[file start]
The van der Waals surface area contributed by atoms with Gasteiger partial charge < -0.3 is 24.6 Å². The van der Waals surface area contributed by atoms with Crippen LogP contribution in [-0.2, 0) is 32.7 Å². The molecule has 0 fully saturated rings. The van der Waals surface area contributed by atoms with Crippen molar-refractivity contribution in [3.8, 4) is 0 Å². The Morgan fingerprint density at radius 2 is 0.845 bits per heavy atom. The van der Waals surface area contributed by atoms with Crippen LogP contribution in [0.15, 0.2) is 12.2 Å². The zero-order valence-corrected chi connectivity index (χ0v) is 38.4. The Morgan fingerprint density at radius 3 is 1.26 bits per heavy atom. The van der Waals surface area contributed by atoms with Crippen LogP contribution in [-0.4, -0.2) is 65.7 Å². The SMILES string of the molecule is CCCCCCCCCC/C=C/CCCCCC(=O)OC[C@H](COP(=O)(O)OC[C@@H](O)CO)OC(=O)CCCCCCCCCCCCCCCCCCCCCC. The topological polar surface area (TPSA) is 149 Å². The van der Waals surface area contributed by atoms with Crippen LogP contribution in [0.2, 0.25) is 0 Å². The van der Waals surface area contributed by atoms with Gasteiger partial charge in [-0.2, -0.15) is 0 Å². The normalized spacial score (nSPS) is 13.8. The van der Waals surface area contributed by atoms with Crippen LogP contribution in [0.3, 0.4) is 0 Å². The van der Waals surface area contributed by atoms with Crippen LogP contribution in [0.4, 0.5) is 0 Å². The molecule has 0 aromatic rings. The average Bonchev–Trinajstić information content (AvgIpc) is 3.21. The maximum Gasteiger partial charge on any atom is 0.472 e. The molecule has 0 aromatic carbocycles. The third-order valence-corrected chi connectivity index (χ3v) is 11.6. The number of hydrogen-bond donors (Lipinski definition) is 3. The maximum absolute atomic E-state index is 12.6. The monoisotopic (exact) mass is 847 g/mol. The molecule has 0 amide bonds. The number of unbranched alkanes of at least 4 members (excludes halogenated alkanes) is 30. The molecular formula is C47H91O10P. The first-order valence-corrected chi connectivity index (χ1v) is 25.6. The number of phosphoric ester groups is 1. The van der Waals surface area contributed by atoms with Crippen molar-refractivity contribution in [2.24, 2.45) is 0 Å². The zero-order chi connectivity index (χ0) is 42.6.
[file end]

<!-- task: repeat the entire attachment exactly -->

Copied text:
The van der Waals surface area contributed by atoms with Gasteiger partial charge < -0.3 is 24.6 Å². The van der Waals surface area contributed by atoms with Crippen LogP contribution in [-0.2, 0) is 32.7 Å². The molecule has 0 fully saturated rings. The van der Waals surface area contributed by atoms with Crippen molar-refractivity contribution in [3.8, 4) is 0 Å². The Morgan fingerprint density at radius 2 is 0.845 bits per heavy atom. The van der Waals surface area contributed by atoms with Crippen LogP contribution in [0.15, 0.2) is 12.2 Å². The zero-order valence-corrected chi connectivity index (χ0v) is 38.4. The Morgan fingerprint density at radius 3 is 1.26 bits per heavy atom. The van der Waals surface area contributed by atoms with Crippen LogP contribution in [-0.4, -0.2) is 65.7 Å². The SMILES string of the molecule is CCCCCCCCCC/C=C/CCCCCC(=O)OC[C@H](COP(=O)(O)OC[C@@H](O)CO)OC(=O)CCCCCCCCCCCCCCCCCCCCCC. The topological polar surface area (TPSA) is 149 Å². The van der Waals surface area contributed by atoms with Crippen LogP contribution in [0.2, 0.25) is 0 Å². The van der Waals surface area contributed by atoms with Gasteiger partial charge in [-0.2, -0.15) is 0 Å². The normalized spacial score (nSPS) is 13.8. The van der Waals surface area contributed by atoms with Crippen LogP contribution in [0.3, 0.4) is 0 Å². The van der Waals surface area contributed by atoms with Crippen LogP contribution in [0.4, 0.5) is 0 Å². The molecule has 0 aromatic rings. The average Bonchev–Trinajstić information content (AvgIpc) is 3.21. The maximum Gasteiger partial charge on any atom is 0.472 e. The molecule has 0 aromatic carbocycles. The third-order valence-corrected chi connectivity index (χ3v) is 11.6. The number of hydrogen-bond donors (Lipinski definition) is 3. The maximum absolute atomic E-state index is 12.6. The monoisotopic (exact) mass is 847 g/mol. The molecule has 0 amide bonds. The number of unbranched alkanes of at least 4 members (excludes halogenated alkanes) is 30. The molecular formula is C47H91O10P. The first-order valence-corrected chi connectivity index (χ1v) is 25.6. The number of phosphoric ester groups is 1. The van der Waals surface area contributed by atoms with Crippen molar-refractivity contribution in [2.24, 2.45) is 0 Å². The zero-order chi connectivity index (χ0) is 42.6.